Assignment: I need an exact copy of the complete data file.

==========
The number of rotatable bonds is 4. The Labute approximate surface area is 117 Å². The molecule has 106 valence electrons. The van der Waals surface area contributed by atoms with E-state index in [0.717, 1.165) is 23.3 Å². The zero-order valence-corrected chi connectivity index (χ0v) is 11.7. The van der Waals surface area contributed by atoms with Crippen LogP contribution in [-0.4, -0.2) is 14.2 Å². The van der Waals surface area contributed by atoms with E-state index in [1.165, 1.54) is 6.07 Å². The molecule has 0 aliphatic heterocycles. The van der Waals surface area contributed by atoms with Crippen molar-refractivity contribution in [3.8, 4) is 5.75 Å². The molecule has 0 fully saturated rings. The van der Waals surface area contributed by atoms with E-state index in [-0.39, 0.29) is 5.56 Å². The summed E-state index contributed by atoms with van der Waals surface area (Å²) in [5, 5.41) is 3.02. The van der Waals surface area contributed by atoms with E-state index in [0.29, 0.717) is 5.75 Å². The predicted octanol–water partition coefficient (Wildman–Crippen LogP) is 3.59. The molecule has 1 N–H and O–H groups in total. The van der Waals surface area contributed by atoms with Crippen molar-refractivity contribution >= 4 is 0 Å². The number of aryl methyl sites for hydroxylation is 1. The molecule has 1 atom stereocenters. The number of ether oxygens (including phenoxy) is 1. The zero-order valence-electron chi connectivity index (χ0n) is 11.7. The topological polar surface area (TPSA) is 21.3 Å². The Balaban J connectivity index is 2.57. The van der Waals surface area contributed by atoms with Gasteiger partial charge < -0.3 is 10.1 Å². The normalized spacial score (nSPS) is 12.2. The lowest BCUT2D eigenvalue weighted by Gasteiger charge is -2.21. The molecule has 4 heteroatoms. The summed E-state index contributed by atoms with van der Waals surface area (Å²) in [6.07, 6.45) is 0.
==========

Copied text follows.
The number of rotatable bonds is 4. The Labute approximate surface area is 117 Å². The molecule has 106 valence electrons. The van der Waals surface area contributed by atoms with E-state index in [0.717, 1.165) is 23.3 Å². The zero-order valence-corrected chi connectivity index (χ0v) is 11.7. The van der Waals surface area contributed by atoms with Crippen LogP contribution in [-0.4, -0.2) is 14.2 Å². The van der Waals surface area contributed by atoms with E-state index in [1.165, 1.54) is 6.07 Å². The molecule has 0 aliphatic heterocycles. The van der Waals surface area contributed by atoms with Crippen molar-refractivity contribution in [3.8, 4) is 5.75 Å². The molecule has 0 fully saturated rings. The van der Waals surface area contributed by atoms with E-state index in [-0.39, 0.29) is 5.56 Å². The summed E-state index contributed by atoms with van der Waals surface area (Å²) in [5, 5.41) is 3.02. The van der Waals surface area contributed by atoms with E-state index in [0.29, 0.717) is 5.75 Å². The predicted octanol–water partition coefficient (Wildman–Crippen LogP) is 3.59. The molecule has 1 N–H and O–H groups in total. The van der Waals surface area contributed by atoms with Crippen molar-refractivity contribution >= 4 is 0 Å². The number of aryl methyl sites for hydroxylation is 1. The molecule has 1 atom stereocenters. The number of ether oxygens (including phenoxy) is 1. The zero-order valence-electron chi connectivity index (χ0n) is 11.7. The topological polar surface area (TPSA) is 21.3 Å². The Balaban J connectivity index is 2.57. The van der Waals surface area contributed by atoms with Gasteiger partial charge < -0.3 is 10.1 Å². The normalized spacial score (nSPS) is 12.2. The lowest BCUT2D eigenvalue weighted by Gasteiger charge is -2.21. The molecule has 4 heteroatoms. The summed E-state index contributed by atoms with van der Waals surface area (Å²) in [6.07, 6.45) is 0.